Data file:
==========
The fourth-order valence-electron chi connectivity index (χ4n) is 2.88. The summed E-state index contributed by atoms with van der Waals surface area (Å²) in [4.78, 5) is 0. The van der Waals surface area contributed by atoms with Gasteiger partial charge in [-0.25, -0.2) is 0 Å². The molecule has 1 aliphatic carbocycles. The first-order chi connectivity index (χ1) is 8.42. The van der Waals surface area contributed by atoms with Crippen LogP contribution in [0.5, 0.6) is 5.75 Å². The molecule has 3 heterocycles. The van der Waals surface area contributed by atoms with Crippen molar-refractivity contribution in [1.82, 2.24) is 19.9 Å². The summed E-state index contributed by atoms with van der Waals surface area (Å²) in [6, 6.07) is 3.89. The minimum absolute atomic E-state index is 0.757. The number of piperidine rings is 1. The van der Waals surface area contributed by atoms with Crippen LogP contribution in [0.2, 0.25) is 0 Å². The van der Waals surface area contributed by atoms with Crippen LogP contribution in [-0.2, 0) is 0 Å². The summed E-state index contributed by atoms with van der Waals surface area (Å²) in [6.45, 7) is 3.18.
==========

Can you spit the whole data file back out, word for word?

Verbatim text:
The fourth-order valence-electron chi connectivity index (χ4n) is 2.88. The summed E-state index contributed by atoms with van der Waals surface area (Å²) in [4.78, 5) is 0. The van der Waals surface area contributed by atoms with Gasteiger partial charge in [-0.25, -0.2) is 0 Å². The molecule has 1 aliphatic carbocycles. The first-order chi connectivity index (χ1) is 8.42. The van der Waals surface area contributed by atoms with Crippen LogP contribution in [0.5, 0.6) is 5.75 Å². The molecule has 3 heterocycles. The van der Waals surface area contributed by atoms with Crippen molar-refractivity contribution in [1.82, 2.24) is 19.9 Å². The summed E-state index contributed by atoms with van der Waals surface area (Å²) in [6, 6.07) is 3.89. The minimum absolute atomic E-state index is 0.757. The number of piperidine rings is 1. The van der Waals surface area contributed by atoms with Crippen LogP contribution in [0.2, 0.25) is 0 Å². The van der Waals surface area contributed by atoms with Crippen LogP contribution in [-0.2, 0) is 0 Å². The summed E-state index contributed by atoms with van der Waals surface area (Å²) in [6.45, 7) is 3.18.